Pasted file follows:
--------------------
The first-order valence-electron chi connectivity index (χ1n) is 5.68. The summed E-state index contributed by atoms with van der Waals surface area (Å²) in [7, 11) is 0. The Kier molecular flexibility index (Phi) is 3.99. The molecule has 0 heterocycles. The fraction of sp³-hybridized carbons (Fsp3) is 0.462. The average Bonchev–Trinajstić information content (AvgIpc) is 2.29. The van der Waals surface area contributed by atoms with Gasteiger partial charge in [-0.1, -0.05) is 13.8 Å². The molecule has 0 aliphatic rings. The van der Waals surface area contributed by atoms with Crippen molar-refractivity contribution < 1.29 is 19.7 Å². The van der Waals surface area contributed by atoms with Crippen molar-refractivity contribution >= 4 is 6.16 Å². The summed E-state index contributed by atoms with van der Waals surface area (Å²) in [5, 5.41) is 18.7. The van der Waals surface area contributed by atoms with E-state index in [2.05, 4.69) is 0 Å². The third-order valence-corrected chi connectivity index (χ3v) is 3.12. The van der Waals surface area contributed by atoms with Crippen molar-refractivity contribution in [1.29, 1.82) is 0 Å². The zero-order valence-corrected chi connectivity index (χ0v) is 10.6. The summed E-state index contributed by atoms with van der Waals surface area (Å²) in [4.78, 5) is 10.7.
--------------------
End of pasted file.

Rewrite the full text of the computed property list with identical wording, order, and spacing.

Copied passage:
The first-order valence-electron chi connectivity index (χ1n) is 5.68. The summed E-state index contributed by atoms with van der Waals surface area (Å²) in [7, 11) is 0. The Kier molecular flexibility index (Phi) is 3.99. The molecule has 0 heterocycles. The fraction of sp³-hybridized carbons (Fsp3) is 0.462. The average Bonchev–Trinajstić information content (AvgIpc) is 2.29. The van der Waals surface area contributed by atoms with Gasteiger partial charge in [-0.1, -0.05) is 13.8 Å². The molecule has 0 aliphatic rings. The van der Waals surface area contributed by atoms with Crippen molar-refractivity contribution < 1.29 is 19.7 Å². The van der Waals surface area contributed by atoms with Crippen molar-refractivity contribution >= 4 is 6.16 Å². The summed E-state index contributed by atoms with van der Waals surface area (Å²) in [5, 5.41) is 18.7. The van der Waals surface area contributed by atoms with E-state index in [2.05, 4.69) is 0 Å². The third-order valence-corrected chi connectivity index (χ3v) is 3.12. The van der Waals surface area contributed by atoms with Crippen molar-refractivity contribution in [1.29, 1.82) is 0 Å². The zero-order valence-corrected chi connectivity index (χ0v) is 10.6. The summed E-state index contributed by atoms with van der Waals surface area (Å²) in [4.78, 5) is 10.7.